Harvard Society of Fellows

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You have been selected as a member of this society for your personal prospect of serious achievement in your chosen field, and your promise of notable contribution to knowledge and thought. That promise you must redeem with your whole intellectual and moral force.

You will practice the virtues, and avoid the snares, of the scholar. You will be courteous to your elders who have explored to the point from which you may advance; and helpful to your juniors who will progress farther by reason of your labors. Your aim will be knowledge and wisdom, not the reflected glamour of fame. You will not accept credit that is due to another, or harbor jealousy of an explorer who is more fortunate.

You will seek not a near but a distant objective, and you will not be satisfied with what you may have done. All that you may achieve or discover you will regard as a fragment of a larger pattern of the truth which from the separate approaches every true scholar is striving to descry.

To these things, in joining the Society of Fellows, you dedicate yourself

—The Society's "Declaration of Principles"[1]

The Harvard Society of Fellows is a group of scholars selected at the beginning of their careers by Harvard University for extraordinary scholarly potential, upon whom distinctive academic and intellectual opportunities are bestowed in order to foster their individual growth and intellectual collaboration. Membership in the society is for life.

Junior Fellows are selected by Senior Fellows based on their potential to advance academic wisdom, based upon previous academic accomplishments, and are generously supported financially for three years to do independent research at Harvard University in any discipline, without being required to meet formal degree requirements or, indeed, to be graded in any way. The only stipulation is that they remain in residence in Cambridge, Massachusetts, for the duration of their financial support.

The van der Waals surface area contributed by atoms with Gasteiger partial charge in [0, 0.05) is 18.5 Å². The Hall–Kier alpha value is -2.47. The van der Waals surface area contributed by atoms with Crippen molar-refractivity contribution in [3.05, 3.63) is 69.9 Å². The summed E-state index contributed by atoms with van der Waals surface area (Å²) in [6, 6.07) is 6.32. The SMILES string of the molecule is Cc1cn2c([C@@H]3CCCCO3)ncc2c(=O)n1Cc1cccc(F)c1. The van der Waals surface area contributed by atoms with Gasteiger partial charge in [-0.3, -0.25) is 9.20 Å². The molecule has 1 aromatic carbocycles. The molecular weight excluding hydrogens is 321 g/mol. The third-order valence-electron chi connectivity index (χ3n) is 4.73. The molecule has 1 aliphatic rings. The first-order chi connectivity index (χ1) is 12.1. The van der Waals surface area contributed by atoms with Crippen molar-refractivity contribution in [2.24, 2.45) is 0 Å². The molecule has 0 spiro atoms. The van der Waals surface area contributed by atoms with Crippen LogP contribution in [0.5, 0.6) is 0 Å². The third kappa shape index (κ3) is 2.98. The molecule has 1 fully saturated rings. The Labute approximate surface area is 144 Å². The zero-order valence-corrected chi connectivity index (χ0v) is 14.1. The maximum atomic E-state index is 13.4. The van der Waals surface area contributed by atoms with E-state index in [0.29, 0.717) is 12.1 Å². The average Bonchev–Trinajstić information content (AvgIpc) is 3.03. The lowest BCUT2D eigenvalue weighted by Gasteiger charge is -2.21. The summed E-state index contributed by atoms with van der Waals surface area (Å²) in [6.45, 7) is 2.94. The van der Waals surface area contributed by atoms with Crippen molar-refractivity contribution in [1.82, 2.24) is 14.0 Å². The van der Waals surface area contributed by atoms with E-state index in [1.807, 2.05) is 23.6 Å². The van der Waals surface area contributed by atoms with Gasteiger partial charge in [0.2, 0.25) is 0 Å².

Before he stepped down as Harvard's president in 1933 and with Nazi rumblings overseas in Germany, Abbott Lawrence Lowell wished to break the stranglehold of the German Ph.D. degree on American academic life, believing it stifled creativity with its overlong list of formal requirements. Lowell designed the Society of Fellows as an alternative to the Ph.D. Its relative freedom encourages members to pursue lines of thinking that transcend traditional academic disciplinary boundaries and allow them to focus their attention on larger questions more fundamental to society. Junior Fellows were required to be male until 1972, when Martha Nussbaum was selected as the first female Junior Fellow.

The Society, which was originally headquartered in a two-room suite at Eliot House, one of the university's twelve residential colleges, has become known for the large number of scholars it has contributed to the Harvard faculty over the years and thus for the way it has influenced the tenor of discourse at the university. Among its best-known members have been philosopher W. V. Quine, Jf '36; behaviorist B. F. Skinner, Jf '36; double Nobel laureate John Bardeen, Jf '38; economist Paul Samuelson, Jf '40; historian Arthur M. Schlesinger, Jr., Jf '43; presidential advisor McGeorge Bundy, Jf '48; historian and philosopher of science Thomas Kuhn, Jf '51; linguist Noam Chomsky, Jf '55; biologist E. O. Wilson, Jf '56; cognitive scientist Marvin Minsky, Jf '57; former dean of the Harvard faculty, economist Henry Rosovsky, Jf '57; philosopher Saul Kripke, Jf '66; Fields Medal-winning theoretical physicist Ed Witten, Jf '81; and writer, critic, and editor Leon Wieseltier, Jf '82.

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  1. ^ Tenner, Edward. "Environment for Genius? Harvard University's Society of Fellows". Harvard Magazine, November/December, 1998.

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